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Posted: Sep 23, 2013

Algae researchers partner to develop bioactive molecules

(Nanowerk News) Researchers at the Arizona Center for Algae Technology and Innovation (AzCATI) and the ASU-led Algae Testbed Public-Private Partnership (ATP3) have made a one-year agreement with Health Enhancement Products, Inc. (HEPI), which investigates and licenses algae-derived, high-value bioactive molecules that benefit human and animal health.
The three entities aim to work together to commercialize one of HEPI’s unique bioactive molecules.
The scope of the research project includes:
  • – Development of a technique to rapidly screen organisms for bioactivity
  • – Development of methods for quantification of bioactive compounds
  • – Investigation of the mode of synthesis for bioactive compounds
  • – Mass-culturing of organisms that produce bioactive compounds for bovine and canine trials
  • “The research we are doing at AzCATI/ATP3 on HEPI’s proprietary molecules accelerates the process of going to market as we are refining our knowledge about the bioactives and optimizing culture growth, allowing for the scale-up to commercial production,” said Dr. Thomas A. Dempster, a research associate professor at AzCATI and the ATP3 test-bed site coordinator.
    “In HEPI’s years of research we have identified bioactive molecules with verifiable health benefits for humans and animals that have attracted quite a lot of attention from potential licensors,” said HEPI CEO Andrew Dahl. “Now is the appropriate time to commercialize the research, beginning with the cultures and organisms responsible for creating the bioactive compounds.”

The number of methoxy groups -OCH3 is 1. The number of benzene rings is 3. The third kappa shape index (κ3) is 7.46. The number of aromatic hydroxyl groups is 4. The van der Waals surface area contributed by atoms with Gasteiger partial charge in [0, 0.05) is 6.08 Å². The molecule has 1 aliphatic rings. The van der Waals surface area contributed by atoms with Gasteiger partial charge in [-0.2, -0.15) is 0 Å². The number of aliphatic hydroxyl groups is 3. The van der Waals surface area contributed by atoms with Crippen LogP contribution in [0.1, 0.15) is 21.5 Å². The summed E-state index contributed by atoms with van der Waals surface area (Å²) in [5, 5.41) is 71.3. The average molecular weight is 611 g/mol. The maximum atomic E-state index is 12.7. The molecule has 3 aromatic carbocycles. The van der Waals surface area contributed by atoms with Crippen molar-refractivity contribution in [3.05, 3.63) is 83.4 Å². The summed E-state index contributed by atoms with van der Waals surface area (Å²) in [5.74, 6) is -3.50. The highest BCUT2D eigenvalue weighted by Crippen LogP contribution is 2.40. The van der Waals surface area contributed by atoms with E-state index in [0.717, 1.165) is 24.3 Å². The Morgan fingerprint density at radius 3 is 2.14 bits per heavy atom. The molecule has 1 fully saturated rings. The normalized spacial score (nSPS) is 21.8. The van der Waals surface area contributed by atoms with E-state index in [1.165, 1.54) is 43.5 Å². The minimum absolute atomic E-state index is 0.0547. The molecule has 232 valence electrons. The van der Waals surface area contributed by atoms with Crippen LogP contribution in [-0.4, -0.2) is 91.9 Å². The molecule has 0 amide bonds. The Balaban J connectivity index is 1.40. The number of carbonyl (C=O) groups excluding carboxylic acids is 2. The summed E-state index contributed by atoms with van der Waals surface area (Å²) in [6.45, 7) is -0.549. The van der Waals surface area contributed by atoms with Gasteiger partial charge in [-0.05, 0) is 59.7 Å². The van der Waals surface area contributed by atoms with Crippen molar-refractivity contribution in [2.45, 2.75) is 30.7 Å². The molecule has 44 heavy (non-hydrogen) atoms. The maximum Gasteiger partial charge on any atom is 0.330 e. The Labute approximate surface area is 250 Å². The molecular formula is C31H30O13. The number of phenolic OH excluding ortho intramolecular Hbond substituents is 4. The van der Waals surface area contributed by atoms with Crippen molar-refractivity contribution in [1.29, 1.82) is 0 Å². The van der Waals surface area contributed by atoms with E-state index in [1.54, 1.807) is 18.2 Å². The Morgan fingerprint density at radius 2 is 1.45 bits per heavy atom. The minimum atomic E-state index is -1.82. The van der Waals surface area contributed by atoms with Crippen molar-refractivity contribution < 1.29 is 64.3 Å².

“The collaboration with Dr. Thomas Dempster and Dr. Henri Gerken at AzCATI/ATP3 has yielded a positive outcome from the very start. We were able to immediately kick off a complex and aggressive development program that will get our product validated and market-ready within a reasonable timeframe. The responsiveness and innovative thinking is an added bonus.”
    The mass-culture process requires a considerable effort to determine the most cost-efficient and timely production techniques, which in the case of the target organisms, may require multi-stage culturing and extraction.
    “We’re able to look at different culturing techniques, procedures and outcomes, assist with cost modeling and suggest appropriate solutions in a timely and efficient manner,” said Dempster. “We look forward to working with HEPI to determine a feasible production process that meets all compliance and financial benchmarks.”
    “Let’s remember that a ‘sustainable’ business model really means a profitable business model, because without the prospect of profitability, it’s difficult, if not impossible, to attract capital, attract top talent, meet operating expenses and fuel any meaningful growth,” added Dahl. “Like any other form of agriculture or aquaculture, algae production will inevitably mature into a high-volume, capital-intensive model where process control and efficiency will make the difference between a solid return and a hatful of excuses.”
    Source: Arizona State University
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